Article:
Anyone who has ever played a violin or a fiddle has at some point been asked, “What’s the difference between them?” The answer is short: “Nothing.” Both names refer to the same instrument. The term “fiddle” implies more about the folk-style of music, often for dancing.
The word “fiddle” refers to an instrument in the violin family, in all shapes and sizes—you might hear people refer to the largest and lowest-voiced member of the family, the “bass fiddle,” meaning the stand-up, or double bass. Today’s violin, or fiddle, is the soprano voice in the family. “Fiddle” evolved from Latin “vidula” (an early Roman stringed instrument), and appears in many languages to describe some version of a stringed instrument: the French “”vielle,” German “Fiedel,” Norwegian “fele,” Spanish, “vihuela de arco,” and Middle English “ffythele,” for example. Ancient fiddles morphed into the medieval viol, the rebec, the Welsh crwth, and even the hurdy-gurdy. Exactly when the fiddle also became known as a violin (from “vielle,” or “viol,” or “violon”) is unclear, but the terms have been used interchangeably for centuries.
In Scotland, the fiddle became a popular instrument at the beginning of the 18th century. The first published collections of music for violin in Scotland were often song tunes with instrumental variations, where the violin was an alternative to the flute or oboe.
Fiddlers in Scotland (and everywhere) were at the center of town and village life—most places had at least one fiddler who played for weddings, dances, and special occasions. Chieftains and lairds often had a fiddler as part of their household, and as patrons, were important in encouraging and preserving the music of 18th- and 19th-century Scotland.
The Scottish fiddler’s musical repertoire is vast. It spans almost three centuries, and includes concert music meant for listening, such as slow airs and strathspeys; music for community work, such as waulking songs (vocal music to accompany fulling of cloth); marches; and of course, the irresistibly rhythmic reels, jigs, hornpipes, strathspeys, and waltzes for dancing.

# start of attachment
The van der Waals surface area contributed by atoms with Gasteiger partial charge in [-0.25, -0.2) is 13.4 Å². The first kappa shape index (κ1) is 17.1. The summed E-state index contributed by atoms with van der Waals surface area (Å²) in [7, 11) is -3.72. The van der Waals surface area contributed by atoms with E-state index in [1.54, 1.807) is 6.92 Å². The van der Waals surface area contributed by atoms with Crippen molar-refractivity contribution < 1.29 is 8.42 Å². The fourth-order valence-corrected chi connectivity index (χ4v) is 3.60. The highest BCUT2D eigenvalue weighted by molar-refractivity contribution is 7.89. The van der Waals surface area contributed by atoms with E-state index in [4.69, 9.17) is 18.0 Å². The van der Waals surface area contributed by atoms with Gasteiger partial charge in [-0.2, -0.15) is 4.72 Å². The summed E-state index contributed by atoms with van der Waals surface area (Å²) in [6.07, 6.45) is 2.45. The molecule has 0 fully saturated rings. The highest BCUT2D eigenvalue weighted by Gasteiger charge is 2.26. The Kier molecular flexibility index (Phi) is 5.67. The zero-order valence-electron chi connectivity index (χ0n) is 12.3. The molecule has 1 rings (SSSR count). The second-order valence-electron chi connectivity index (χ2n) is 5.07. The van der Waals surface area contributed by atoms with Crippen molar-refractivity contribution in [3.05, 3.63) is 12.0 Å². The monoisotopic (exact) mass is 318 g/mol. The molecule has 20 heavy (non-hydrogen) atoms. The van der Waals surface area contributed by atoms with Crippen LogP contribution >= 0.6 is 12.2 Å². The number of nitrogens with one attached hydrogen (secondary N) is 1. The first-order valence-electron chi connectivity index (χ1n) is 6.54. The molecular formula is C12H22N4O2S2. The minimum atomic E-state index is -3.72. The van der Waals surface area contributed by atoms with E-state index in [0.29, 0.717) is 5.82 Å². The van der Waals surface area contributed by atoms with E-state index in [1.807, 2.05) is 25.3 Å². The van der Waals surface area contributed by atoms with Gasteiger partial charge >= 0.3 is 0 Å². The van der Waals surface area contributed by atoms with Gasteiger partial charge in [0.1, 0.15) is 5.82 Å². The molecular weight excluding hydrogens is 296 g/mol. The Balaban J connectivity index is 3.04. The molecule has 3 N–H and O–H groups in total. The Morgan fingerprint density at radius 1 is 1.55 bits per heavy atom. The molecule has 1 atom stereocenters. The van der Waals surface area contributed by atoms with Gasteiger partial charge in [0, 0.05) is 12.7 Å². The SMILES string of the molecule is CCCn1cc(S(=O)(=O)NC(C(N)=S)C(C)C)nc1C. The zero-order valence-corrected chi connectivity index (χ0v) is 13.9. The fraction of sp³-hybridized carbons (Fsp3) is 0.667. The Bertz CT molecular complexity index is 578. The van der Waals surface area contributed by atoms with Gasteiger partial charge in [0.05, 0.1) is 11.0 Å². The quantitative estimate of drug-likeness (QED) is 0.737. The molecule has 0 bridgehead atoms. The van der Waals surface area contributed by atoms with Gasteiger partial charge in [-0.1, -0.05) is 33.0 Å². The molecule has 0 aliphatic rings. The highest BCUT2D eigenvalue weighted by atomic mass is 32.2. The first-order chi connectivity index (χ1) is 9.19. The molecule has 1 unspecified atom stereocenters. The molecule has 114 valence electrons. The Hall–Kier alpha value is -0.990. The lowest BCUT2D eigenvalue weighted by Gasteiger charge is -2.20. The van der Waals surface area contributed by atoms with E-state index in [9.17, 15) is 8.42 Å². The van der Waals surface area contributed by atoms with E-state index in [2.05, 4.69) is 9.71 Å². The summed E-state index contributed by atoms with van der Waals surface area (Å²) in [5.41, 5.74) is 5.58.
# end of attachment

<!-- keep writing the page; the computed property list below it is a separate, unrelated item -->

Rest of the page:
For centuries, the bagpipes, harp, and fiddle were the core traditional instruments in Scotland. However, following the 1745 Rising, the English proscription that forbade wearing kilts also forbade the playing of bagpipes. For social events, the fiddle took the place of the bagpipes for many years. Many of the musical ornaments commonly heard in Scottish fiddle music hark back to the bagpipes.
Although in the Lowlands of Scotland, in the region around Edinburgh, Dundee, and Aberdeen, much Scottish music was written down and published in the 18th and 19th centuries, in the Western Highlands, it was still very much an oral tradition. Tunes for harp, pipes, and fiddle were passed on from one fiddler to another, learned by ear. The late 18th and early 19th centuries were a fertile time for fiddle music collections, including those of Robert Bremner, Captain Simon Fraser, Robert Mackintosh, Niel Gow, and William Marshall. Their collections included many of their own compositions, and also some from the Highland regions.
Scotland had a close relationship with Europe, particularly with France, and this influence appeared most prominently in the Lowland and Northeastern regions of Scotland. Violin making, influenced by European connections, was a respected occupation, and there were several good violin makers in Edinburgh and Aberdeen in the 19th century. Scottish fiddle players in the late 18th and 19th centuries were often taught by classically trained violinists, and their styles, particularly in concert performances, reflected the classical techniques that they had learned, and that they passed on to their students.
For dance, however, Scottish fiddling differs from a classical approach. Vibrato is considered an ornament, to be used sparingly. Bowing is highly rhythmic, providing an undercurrent that can be almost percussive at times. Jigs (6/8 time) are light and fast, and slightly syncopated. The Scottish strathspey (4/4 time) is a unique type of tune not found in other musical cultures—powerful, emotional, surging, and bowing is key to playing it well. For the Scottish fiddler playing for dancers, rhythm, phrasing, ornamentation, and accents are all geared to the dancers’ feet, and not so much a concert performance.